Copyright Sociological Research Online, 1997


Gender, Generation and Identity in Contemporary Russia

Hilary Pilkington (editor)
Routledge: London
0 415 13544 3
£14.99 (pb)
xiii + 306 pp.

Order this book

This is the latest book by Hilary Pilkington about youth cultures in Russia and follows from her previous tour de force on this topic published only in 1994: Russia's Youth and its Culture. However, in a situation of rapid social, political and cultural change, there is a need to constantly review the situation. This book concentrates upon the theme of gender and generation in Russia and brings together a range of author's writings on the subject from both Russia and from the 'West'. Inevitably, these contributions reflect different intellectual styles and traditions of thought, but those from Russia are not themselves very typical of the traditions there: they use mainly qualitative methods to emphasize the subjectivity and diversity of the subject rather than the traditional quantitive large scale surveys which emphasized rather standardized characteristics.

Gender images are being recast in Russia. Whereas in the past women and men were supposed to contribute equally to the labour market, this coincided with strong 'biologically' derived gender stereotypes. The contributors describe a re- masculinization of Russian culture with new ideals of 'maleness' and 'femaleness'. The ideal man is now one who earns money, is aggressive, successful and confident. The ideal woman - in contrast to the Soviet ideal - is gentle, meek, submissive and not committed to the labour market as strongly as her predecessors. The ideal woman is glamorous. In fact many men are not able to fulfil this ideal and the contributions to the volume show that women also have other strategies - they often hold managing or powerful positions and are anything but meek and submissive. However, they increasingly use their femininity to get what they want in the labour market and this shades into sexual exploitation. Evidently, sexual harrasment was and still is common although seldom discussed. Pilkington concludes that at least with these new gender stereo-types the exploitation is more out in the open: 'the gloves are off' as she puts it.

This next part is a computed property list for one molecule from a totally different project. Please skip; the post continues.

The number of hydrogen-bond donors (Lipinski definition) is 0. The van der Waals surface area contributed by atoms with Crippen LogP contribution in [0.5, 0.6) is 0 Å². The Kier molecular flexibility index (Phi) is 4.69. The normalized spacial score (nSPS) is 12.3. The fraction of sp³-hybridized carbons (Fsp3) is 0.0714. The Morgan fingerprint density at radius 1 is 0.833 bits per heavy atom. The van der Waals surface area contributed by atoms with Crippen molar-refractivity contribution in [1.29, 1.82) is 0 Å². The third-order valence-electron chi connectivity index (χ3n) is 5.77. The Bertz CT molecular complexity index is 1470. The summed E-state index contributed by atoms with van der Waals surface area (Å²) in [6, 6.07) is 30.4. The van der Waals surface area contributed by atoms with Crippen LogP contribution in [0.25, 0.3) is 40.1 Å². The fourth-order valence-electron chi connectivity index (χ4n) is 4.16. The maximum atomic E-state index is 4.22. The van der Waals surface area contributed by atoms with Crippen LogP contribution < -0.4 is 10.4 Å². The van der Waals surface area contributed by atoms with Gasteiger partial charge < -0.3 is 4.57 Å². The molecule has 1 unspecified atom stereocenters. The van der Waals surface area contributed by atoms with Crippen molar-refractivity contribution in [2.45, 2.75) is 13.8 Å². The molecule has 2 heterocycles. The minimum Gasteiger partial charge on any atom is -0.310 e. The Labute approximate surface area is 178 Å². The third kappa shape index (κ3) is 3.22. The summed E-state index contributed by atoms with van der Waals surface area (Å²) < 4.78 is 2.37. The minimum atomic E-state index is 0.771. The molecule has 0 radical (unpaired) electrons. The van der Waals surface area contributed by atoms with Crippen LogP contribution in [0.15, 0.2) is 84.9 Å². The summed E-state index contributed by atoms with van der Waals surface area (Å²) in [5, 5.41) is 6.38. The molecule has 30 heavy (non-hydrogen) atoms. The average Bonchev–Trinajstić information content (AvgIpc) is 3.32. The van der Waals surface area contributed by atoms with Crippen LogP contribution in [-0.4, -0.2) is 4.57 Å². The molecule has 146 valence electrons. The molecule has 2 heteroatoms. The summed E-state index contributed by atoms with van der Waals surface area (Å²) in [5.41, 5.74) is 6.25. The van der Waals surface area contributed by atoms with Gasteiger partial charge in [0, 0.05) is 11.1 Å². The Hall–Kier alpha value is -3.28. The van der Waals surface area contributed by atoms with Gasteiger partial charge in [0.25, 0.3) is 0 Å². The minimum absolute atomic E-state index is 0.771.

According to some of the contributors, the 'new woman' sometimes suffers from a 'masculinity complex' by which she expects to manage everything - success in the labour market as well as bringing up children in the home and fulfilling new ideals of glamour. According to Elena Dmitrieva, one of the contributors, this has roots in the roles which Russian women performed under different regimes over the last century. Women were often left in charge of families and of the workplace.

Young women are entering a brutally sexist world where a common practice in youth cultures is gang rape as a form of social control according to Elena Omel'chenko. Hilary Pilkington herself records the changes in the youth cultural scene in Moscow since she first began her studies of it and concludes that these take four main forms: the growing importance of drugs; the growing importance of the club scene rather than the streets as the stage upon which sub-cultures are acted out; the growing importance of chauvinist politics reflected in anti-foreigner feeling and the development of skinheads and finally, the increasing emergence of gay and lesbian youth sub-cultures. The newly commercialized and uncensored sex industry or becoming a bride chosen from a catalogue for 'western' men are also part of the reality confronting young women growing up in Russia at the end of the 20th Century.

The contributions also however emphasize the diversity of young women's experiences, their control and manipulation of the situation and the increase in 'partnership' styles of marriage rather than more traditionally gender-skewed ones.

Altogether this is a fascinating book which reflects a range of contemporary views in a rapidly changing national context.

Claire Wallace
Institute of Advanced Studies, Vienna and University of Derby, UK

Copyright Sociological Research Online, 1997